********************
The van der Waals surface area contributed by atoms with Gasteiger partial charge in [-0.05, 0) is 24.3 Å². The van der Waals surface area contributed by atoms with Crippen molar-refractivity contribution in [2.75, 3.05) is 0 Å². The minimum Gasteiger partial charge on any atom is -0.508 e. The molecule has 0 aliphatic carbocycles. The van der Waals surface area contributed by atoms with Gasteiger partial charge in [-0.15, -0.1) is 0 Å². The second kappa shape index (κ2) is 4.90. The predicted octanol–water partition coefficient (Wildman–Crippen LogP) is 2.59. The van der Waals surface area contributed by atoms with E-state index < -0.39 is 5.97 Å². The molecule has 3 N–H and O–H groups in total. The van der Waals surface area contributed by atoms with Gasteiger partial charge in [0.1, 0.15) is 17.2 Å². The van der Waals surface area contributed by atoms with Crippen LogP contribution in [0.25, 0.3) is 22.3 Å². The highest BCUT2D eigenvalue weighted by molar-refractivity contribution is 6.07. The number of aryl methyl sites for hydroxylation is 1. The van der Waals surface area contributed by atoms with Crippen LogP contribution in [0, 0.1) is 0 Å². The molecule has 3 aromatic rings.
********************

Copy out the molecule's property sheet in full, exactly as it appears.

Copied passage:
The van der Waals surface area contributed by atoms with Gasteiger partial charge in [-0.05, 0) is 24.3 Å². The van der Waals surface area contributed by atoms with Crippen molar-refractivity contribution in [2.75, 3.05) is 0 Å². The minimum Gasteiger partial charge on any atom is -0.508 e. The molecule has 0 aliphatic carbocycles. The van der Waals surface area contributed by atoms with Gasteiger partial charge in [-0.15, -0.1) is 0 Å². The second kappa shape index (κ2) is 4.90. The predicted octanol–water partition coefficient (Wildman–Crippen LogP) is 2.59. The van der Waals surface area contributed by atoms with E-state index < -0.39 is 5.97 Å². The molecule has 3 N–H and O–H groups in total. The van der Waals surface area contributed by atoms with Gasteiger partial charge in [0.1, 0.15) is 17.2 Å². The van der Waals surface area contributed by atoms with Crippen LogP contribution in [0.25, 0.3) is 22.3 Å². The highest BCUT2D eigenvalue weighted by molar-refractivity contribution is 6.07. The number of aryl methyl sites for hydroxylation is 1. The van der Waals surface area contributed by atoms with Crippen LogP contribution in [0, 0.1) is 0 Å². The molecule has 3 aromatic rings.